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3 Replies Latest reply: Jul 8, 2011 4:33 PM by 796440 RSS

SCJP 6 study guide: error in book?

843789 Newbie
Currently Being Moderated
Hi,

In the example on page 607 in the box "exam watch"; The pre-java 5 example says:
List test = new ArrayList();
test.add(43);
...
But on page 568 in the section "Autoboxing with Collections" it says in the pre-java 5 example:
List myInts = new ArrayList();
myInts.add(new Integer(42));
...
The issue is the fact that collections can't contain primitives. Java 5 introduced the autoboxing preventing the explicit creation of a wrapper.

So I think the example on page 607 contains an error and it should state
...
test.add(new Integer(43));
...
Correct?
  • 1. Re: SCJP 6 study guide: error in book?
    JosAH Newbie
    Currently Being Moderated
    Balleke wrote:
    So I think the example on page 607 contains an error and it should state
    ...
    test.add(new Integer(43));
    ...
    Correct?
    In pre-Java 5 the original example is indeed incorrect; later Javas do apply autoboxing in the example code. You do get a few warnings about "raw types" though.

    kind regards,

    Jos
  • 2. Re: SCJP 6 study guide: error in book?
    874365 Newbie
    Currently Being Moderated
    Perhaps this has been changed in a newer edition of this book, but I think I found a problem as well. On page 583 of my copy there is an example of a class called MapTest.
    The text says that a class called Dog() finds the Map entry because Dog overrides equals() and hashCode(). The problem is that Dog's equals method uses '==' rather than .equals() to compare
    two strings. I thought that perhaps this was a clever use of a String feature discussed earlier. The JVM putting strings on the heap in case they were referenced again.
    This equals method would work, therefore, if I was comparing two string references, both pointing to "baloney". But, if I construct a new String object using "baloney" in the constructor, the '--' comparison
    fails.

    For example:
    import java.util.*;

    class Dog
    {
    public Dog(String n) { name = n; }
    public String name;

    public boolean equals( Object o )
    {
    if (( o instanceof Dog ) && (((Dog) o).name == name ))
    {
    return true;
    }
    return false;
    }
    public int hashCode() { return name.length(); }
    }

    class Cat {}

    enum Pets {DOG, CAT, HORSE}

    class MapTest
    {
    public static void main( String argv[] )
    {
    Map<Object, Object> m = new HashMap<Object, Object> ();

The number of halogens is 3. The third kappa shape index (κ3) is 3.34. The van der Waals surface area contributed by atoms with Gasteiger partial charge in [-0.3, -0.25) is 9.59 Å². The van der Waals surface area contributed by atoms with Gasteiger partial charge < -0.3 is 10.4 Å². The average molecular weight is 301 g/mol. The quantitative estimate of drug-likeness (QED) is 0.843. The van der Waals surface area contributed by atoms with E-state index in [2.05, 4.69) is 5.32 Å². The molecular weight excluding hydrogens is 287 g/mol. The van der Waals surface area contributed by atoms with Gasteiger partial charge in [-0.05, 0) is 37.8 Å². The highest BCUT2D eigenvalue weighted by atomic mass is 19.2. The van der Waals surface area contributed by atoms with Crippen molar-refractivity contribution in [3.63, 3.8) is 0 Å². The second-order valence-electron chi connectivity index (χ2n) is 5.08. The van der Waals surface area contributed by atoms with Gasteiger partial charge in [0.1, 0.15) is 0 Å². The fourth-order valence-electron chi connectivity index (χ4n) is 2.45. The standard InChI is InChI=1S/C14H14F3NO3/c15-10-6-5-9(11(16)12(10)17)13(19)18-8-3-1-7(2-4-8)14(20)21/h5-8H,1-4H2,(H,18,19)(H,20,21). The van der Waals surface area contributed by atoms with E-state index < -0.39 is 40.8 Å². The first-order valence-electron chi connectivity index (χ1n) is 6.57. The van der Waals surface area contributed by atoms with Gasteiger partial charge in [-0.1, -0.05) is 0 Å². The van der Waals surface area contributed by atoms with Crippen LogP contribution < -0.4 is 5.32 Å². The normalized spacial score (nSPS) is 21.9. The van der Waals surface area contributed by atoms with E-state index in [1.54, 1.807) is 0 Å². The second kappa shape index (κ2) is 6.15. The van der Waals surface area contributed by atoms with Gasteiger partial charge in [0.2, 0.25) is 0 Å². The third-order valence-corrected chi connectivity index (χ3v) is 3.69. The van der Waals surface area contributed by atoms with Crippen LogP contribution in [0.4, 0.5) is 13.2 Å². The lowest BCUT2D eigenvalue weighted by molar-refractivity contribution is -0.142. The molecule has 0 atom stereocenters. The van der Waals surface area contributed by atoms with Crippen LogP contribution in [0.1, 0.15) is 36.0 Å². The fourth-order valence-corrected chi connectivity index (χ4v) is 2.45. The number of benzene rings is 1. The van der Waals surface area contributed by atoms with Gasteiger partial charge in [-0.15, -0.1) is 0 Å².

Dog d1 = new Dog( "aiko" );

    m.put( d1, new Dog("aiko"));

    System.err.println( "found aiko??? " + m.get("k1"));
    System.err.println( "found aiko??? " + m.get(d1));
    System.err.println( "found aiko??? " + m.get( new Dog( "aiko" )));
    System.err.println( "found aiko??? " + m.get( new Dog( new String("aiko") )));
    }
    }

    The last get fails, even though I'd expect it to succeed. It seems to me a better implementation of the
    Dog equals method would be

    public boolean equals( Object o )
    {
    if (( o instanceof Dog ) && (((Dog) o).name.equals(name) ))
    {
    return true;
    }
    return false;
    }

    Is this nitpicking. Is this a problem? I am enjoying the book very much and hope to take the exam soon.
  • 3. Re: SCJP 6 study guide: error in book?
    796440 Guru
    Currently Being Moderated
    user12283397 wrote:
    Perhaps this has been changed in a newer edition of this book, but I think I found a problem as well. On page 583 of my copy there is an example of a class called MapTest.
    The text says that a class called Dog() finds the Map entry because Dog overrides equals() and hashCode(). The problem is that Dog's equals method uses '==' rather than .equals() to compare
    two strings.
    That is indeed an error. It should be equals(). If the author's example works, it's because he happened to use the same string literal in both cases. It will not work in the general case.
    I thought that perhaps this was a clever use of a String feature discussed earlier. The JVM putting strings on the heap in case they were referenced again.
    All Strings, just like all other objects, are on the heap. What you're thinking of is the constant pool, which is a special area of the heap. All interned Strings goes there (as does some other stuff).